Technology, the economy and the job market are certain to be highly impacted when a complete generation or workers move into another decade and eventually move out of the workforce. The foundation of high tech is often identifiable by millions of “baby boomers” — the generation of people that were born just after World War II, between the years 1946 and 1964. More babies were born during this period than any other time in history. These people are today between the ages of 56 and 74, many of whom are already retiring or are set to retire over the next few decades. As organizations prepare for the impact of these departures, the numbers are important.
Baby Boomers in 2020
It is interesting to note that many high-tech solutions were developed that changed the way people live and work worldwide as a result of baby boomers in their prime years. Many were instrumental in the global transition to personal computers, improved operating systems, and the Internet. In a review of baby boomer facts and figures by Pew Research as well as the US Census Bureau, some enlightening realizations are revealed that will play out in many ways over the coming years. Did you know:
- Baby boomers today account for approximately 73 million people (or over 21% of the population)
- Over 1/3 of the workforce (about 41 million workers) are from the baby boom generation
- Nearly 10,000-12,000 boomer era people will retire daily over the next 10 years, with all baby boomers reaching retirement age by 2031
- More and more older-aged Americans are working longer than in any previous decade
- Baby boomers are regularly impacting labor markets by remaining in the workforce in jobs that might potentially be filled by the next generation
- Baby boomers hold large amounts of the wealth in North America
- As baby boomers age and gravitate toward retirement, they are shown to have shaped the focus of many companies and amazing breakthroughs in new technology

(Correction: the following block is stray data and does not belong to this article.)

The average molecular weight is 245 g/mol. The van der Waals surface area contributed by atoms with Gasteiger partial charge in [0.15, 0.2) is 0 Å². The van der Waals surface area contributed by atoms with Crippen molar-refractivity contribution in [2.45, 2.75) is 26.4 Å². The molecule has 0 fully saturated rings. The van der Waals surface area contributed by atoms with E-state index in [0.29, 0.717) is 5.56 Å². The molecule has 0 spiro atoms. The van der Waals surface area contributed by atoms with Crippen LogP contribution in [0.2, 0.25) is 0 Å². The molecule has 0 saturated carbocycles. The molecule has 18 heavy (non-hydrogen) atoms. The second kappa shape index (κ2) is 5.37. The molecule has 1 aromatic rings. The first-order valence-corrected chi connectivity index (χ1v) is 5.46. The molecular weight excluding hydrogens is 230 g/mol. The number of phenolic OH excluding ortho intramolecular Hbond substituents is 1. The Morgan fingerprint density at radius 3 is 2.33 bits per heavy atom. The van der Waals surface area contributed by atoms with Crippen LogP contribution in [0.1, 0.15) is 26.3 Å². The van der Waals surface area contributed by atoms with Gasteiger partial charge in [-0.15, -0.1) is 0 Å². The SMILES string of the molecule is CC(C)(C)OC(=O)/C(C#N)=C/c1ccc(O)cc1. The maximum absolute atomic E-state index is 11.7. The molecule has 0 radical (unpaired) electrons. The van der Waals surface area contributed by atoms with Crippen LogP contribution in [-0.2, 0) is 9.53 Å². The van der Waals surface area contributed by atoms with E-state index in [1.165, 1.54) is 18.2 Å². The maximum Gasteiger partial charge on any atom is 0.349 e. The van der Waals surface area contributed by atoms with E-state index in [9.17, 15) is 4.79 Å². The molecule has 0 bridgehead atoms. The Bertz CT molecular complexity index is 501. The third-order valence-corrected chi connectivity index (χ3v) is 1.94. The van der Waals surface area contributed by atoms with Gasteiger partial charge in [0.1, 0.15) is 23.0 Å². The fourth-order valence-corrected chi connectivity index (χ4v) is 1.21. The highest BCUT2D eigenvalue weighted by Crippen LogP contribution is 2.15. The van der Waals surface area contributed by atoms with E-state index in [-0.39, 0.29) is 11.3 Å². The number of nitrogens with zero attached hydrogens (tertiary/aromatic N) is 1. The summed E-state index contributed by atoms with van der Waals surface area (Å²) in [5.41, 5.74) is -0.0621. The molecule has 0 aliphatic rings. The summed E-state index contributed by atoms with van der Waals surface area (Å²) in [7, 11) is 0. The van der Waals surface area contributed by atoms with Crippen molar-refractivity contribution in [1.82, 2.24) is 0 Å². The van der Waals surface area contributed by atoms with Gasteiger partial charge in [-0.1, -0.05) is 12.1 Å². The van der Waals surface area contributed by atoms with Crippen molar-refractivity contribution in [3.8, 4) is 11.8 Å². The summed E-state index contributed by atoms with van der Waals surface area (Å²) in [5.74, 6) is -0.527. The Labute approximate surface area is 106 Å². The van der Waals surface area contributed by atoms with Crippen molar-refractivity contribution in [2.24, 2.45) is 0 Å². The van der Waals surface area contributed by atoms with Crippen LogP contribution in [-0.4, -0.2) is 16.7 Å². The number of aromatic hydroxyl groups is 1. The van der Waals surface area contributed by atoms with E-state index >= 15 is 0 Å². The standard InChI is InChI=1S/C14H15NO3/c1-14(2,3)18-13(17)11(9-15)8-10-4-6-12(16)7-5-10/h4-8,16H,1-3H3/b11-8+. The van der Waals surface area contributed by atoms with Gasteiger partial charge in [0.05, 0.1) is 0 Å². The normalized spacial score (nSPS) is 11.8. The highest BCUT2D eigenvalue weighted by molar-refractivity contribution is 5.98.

- People in the ages of the baby boomer generation are shown to now live longer than any generation before theirs
The nation and the world’s 56-74 year olds have made a significant contribution to society over the past 30 years. The high-tech contributions that evolved during the dot-com bubble in the 1990s in which the Internet was adopted is a fine example. Even today, many of these savvy retirees have boosted the economy in terms of anti-aging products, upscale senior living options, health care investments, and advancing technologies in the health industry.
New Generations or Workers
Generation Xers were born between 1965 and 1980 (after baby boomers but before the millennials) and make up about 53 million US workers. There are currently over 35% Millennials (those born between 1981 and 1996) that make up the largest generation in the US labor force (Pew Research). Generation Z was born 1997 to the present, of which 61 million are in the workforce. Generation Alpha includes those born after 2010. The numbers in the workforce for of these generations will certainly grow as more and more baby boomer era workers actually retire. While expectations are high for new generations of workers, it is difficult to predict all of the impacts. Studies show a number of expectations.
The Impact or Retiring Boomers
As college graduates migrate into the tech space to work with boomers and ultimately replace them in the workforce, there is much to consider as to the impact of this significant shift. Some studies already show a drop in business productivity when baby boomers retire based on a loss of in-house intelligence. In other cases, it is expected that social, economical and workforce systems will all be impacted. Below are some thoughts on the impact to high-tech organizations as a result of the transition of millions of baby boomers over the next decade.
- Lost talent and experience inside IT organizations
- Existing deficit in college graduates for IT roles such as data analytics experts, coders and security experts
- Lost productivity as new hires are trained to replace the long-standing staff members
- Difficulty in finding strong mathematical minds with studies showing US students have difficulties passing math
- Battle between the generations as they work together to find the ultimate solutions to meet new technology demands
According to an article on the Monster.com career platform, “The tech talent gap is even larger than you thought. Over 1,500 chief information officers agree there’s a deficit, which means massive demand for those with the right skills.” While some technology challenges increase as baby boomers retire, it is also an era of advancing technologies that will demand a different method of thinking and processing. It is an exciting time for technology, and the future is certain to be fascinating.
Whether you are a retiring baby boomer or a budding Gen X or Gen Y, it’s a great time to ensure current technology for your environment. Managed services are today more popular than ever before, and RackCo can help you make certain you are ready for the future, whatever it holds.